I was reading yet another one of the Zen Koans but there was one in particular that I took a while to grasp knowledge of. I read it over a few times before understanding my own interpretation. It is Koan 52 “Sour Miso” and it reads,
The cook monk Dairyo, at Bankei’s monastery, decided that he would take good care of his old teacher’s health and give him only fresh miso, a paste of soy beans mixed with wheat and yeast that often ferments. Bankei, noticing that he was being served better miso than his pupils, asked: “Who is the cook today?”
Dairyo was sent before him. Bankei learned that according to his age abd position he should eat only fresh miso. So he said to the cook: “Then you think I shouldn’t eat at all.” With this he entered his room and locked the door.
Dairyo, sitting outside the door, asked his teacher’s pardon. Bankei would not answer. For seven days Dairyo sat outside and Bankei within.
Finally in desperation an adherent called loudly to Bankei: “You may be all right, old teacher, but this young disciple here has to eat. He cannot go without food forever!”
At that Bankei opened the door. He was smiling. He told Dairyo: “I insist on eating the same food as the least of my followers. When you become the teacher I do not want you to forget this.”
When I interpreted this Koan the first thought to my head was equality. I was thinking about how the world is not equal. Everyone is treated differently by different people and depending on whom you like or dislike. For example many people don’t treat you the same because of the mistakes you make. And some people treat you better than others because you have done something good. To me this is wrong.
Life is full of mistakes. Mistakes are inevitable, we all make mistakes whether big or small. We should be able to forgive and forget and remember that all are equal in the eyes of the force, God, Tao or whatever other name you want to call it.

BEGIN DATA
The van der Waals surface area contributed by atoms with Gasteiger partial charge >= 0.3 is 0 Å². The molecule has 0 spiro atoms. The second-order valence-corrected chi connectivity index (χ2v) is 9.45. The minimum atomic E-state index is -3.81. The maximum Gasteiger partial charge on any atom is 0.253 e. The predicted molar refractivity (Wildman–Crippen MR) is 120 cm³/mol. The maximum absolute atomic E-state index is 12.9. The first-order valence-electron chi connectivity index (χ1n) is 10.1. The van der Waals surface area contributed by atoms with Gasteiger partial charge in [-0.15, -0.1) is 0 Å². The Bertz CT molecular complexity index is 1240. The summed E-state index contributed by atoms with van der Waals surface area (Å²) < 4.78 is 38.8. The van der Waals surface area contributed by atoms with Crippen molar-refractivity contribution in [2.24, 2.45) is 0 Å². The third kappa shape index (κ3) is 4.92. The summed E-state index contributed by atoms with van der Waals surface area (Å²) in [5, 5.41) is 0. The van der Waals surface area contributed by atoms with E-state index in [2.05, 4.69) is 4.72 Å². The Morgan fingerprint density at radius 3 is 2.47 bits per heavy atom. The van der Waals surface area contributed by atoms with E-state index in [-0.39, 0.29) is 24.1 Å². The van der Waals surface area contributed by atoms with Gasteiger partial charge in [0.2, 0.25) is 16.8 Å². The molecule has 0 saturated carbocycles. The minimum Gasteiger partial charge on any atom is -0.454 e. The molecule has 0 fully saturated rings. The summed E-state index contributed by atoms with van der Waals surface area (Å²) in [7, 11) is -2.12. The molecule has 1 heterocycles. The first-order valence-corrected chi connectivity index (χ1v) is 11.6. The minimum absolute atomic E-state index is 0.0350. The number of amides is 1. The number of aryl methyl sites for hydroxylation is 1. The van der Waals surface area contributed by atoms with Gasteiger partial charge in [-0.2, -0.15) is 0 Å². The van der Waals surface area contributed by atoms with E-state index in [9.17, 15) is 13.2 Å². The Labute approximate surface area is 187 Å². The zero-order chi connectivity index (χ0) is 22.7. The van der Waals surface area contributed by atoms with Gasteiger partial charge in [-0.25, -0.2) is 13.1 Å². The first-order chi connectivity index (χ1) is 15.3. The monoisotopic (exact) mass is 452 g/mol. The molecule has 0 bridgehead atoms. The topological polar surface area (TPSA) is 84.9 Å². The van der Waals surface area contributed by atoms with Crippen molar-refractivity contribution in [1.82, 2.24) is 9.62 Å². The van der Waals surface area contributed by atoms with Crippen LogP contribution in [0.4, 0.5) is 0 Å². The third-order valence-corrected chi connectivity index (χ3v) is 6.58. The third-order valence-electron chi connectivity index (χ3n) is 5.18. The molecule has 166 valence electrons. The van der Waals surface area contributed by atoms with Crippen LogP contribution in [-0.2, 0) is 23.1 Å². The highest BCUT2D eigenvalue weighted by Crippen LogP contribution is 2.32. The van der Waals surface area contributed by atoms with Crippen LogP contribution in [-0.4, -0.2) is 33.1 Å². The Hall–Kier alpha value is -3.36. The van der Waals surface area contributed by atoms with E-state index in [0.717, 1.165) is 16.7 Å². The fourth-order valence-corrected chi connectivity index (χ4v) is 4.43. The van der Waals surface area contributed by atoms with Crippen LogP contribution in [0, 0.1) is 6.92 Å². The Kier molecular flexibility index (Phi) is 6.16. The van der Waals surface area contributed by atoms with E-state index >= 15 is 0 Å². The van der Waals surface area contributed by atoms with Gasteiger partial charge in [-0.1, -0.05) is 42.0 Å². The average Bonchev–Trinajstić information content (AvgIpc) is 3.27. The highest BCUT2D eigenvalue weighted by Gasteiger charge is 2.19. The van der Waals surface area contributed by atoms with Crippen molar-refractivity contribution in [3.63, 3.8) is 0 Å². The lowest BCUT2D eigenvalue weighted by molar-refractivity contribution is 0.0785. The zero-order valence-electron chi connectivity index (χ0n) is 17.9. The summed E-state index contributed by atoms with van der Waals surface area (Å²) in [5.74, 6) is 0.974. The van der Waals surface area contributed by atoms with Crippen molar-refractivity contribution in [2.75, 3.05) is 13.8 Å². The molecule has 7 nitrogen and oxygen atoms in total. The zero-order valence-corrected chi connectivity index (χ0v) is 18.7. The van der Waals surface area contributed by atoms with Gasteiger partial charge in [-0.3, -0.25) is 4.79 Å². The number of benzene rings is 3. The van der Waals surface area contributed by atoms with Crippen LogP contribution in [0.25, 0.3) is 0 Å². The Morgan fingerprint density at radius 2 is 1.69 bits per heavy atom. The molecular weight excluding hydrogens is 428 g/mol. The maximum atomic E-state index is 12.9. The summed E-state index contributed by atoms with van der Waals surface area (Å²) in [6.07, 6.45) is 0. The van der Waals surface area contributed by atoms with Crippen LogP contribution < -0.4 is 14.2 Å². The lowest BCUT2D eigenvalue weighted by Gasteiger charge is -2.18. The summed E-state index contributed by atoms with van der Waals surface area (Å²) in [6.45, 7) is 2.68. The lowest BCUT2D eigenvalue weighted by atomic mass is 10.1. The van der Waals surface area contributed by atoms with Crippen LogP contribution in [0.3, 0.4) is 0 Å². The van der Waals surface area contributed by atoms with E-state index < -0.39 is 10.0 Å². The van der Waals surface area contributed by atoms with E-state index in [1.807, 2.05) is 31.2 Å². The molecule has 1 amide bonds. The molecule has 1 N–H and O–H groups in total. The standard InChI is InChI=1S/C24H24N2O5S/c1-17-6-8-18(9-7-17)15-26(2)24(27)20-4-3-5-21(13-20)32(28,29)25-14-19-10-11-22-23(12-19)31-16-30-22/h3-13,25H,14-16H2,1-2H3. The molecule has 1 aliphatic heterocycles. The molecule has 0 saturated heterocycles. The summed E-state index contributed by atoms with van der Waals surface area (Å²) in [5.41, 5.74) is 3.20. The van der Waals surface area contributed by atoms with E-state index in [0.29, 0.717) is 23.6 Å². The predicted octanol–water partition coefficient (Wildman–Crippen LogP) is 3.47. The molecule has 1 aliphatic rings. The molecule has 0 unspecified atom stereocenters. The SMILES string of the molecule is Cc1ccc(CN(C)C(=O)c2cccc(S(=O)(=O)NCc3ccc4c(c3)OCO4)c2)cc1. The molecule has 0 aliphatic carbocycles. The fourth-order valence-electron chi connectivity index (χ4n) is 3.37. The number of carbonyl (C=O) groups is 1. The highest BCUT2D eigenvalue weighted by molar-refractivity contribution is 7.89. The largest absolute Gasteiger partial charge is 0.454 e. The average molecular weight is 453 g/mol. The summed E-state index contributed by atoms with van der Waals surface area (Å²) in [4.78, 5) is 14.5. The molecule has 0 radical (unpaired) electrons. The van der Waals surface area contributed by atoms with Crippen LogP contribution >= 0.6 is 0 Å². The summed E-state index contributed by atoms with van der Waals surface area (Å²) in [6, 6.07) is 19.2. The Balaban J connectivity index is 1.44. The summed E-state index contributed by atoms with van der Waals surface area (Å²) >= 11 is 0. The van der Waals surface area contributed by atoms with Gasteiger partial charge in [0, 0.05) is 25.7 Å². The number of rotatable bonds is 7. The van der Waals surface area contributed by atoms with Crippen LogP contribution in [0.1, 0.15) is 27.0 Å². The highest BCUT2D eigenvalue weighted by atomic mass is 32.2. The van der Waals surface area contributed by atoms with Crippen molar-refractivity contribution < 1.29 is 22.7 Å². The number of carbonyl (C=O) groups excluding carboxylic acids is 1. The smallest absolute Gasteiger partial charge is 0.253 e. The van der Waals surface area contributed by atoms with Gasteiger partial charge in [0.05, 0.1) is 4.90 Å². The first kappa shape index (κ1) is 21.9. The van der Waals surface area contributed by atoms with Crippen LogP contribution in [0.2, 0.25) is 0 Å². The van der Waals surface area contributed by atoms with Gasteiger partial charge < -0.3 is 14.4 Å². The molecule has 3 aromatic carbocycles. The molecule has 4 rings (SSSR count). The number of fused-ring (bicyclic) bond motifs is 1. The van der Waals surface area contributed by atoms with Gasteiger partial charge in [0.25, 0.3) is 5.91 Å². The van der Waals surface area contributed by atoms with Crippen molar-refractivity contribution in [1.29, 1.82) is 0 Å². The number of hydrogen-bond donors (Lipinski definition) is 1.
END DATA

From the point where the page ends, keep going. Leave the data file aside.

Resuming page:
Personally I tend to do my best to treat others the same. I forget about race, age, sex, sexuality etc and treat them equally as they are children of the force like me. There is a quote I remember that has a connection to this equality.
“Look around you. In the 7th cavalry, we’ve got a captain from the Ukraine; another from Puerto Rico. We’ve got Japanese, Chinese, Blacks, Hispanics, Cherokee Indians. Jews and Gentiles. All Americans. Now here in the states, some of you in this unit may have experienced discrimination because of race or creed. But for you and me now, all that is gone. We’re moving into the valley of the shadow of death, where you will watch the back of the man next to you, as he will watch yours. And you won’t care what colour he is, or by what name he calls God. They say we’re leaving home. We’re going to what home was always supposed to be. Now let us understand the situation. We are going into battle against a tough and determined enemy. I can’t promise you that I will bring you all home alive. But this I swear, before you and before Almighty God, that when we go into battle, I will be the first to set foot on the field, and I will be the last to step off, and I will leave no one behind. Dead or alive, we will all come home together. So help me, God”:- Lt. Col. Hal Moore
This quote/speech has taught me a lot and has been a fine addition to the teaching of “Sour Miso” We can all learn something from equality to treat others the same and also to have some restraint and discipline over ourselves.
Written by - Tai-Da Vrikaurvan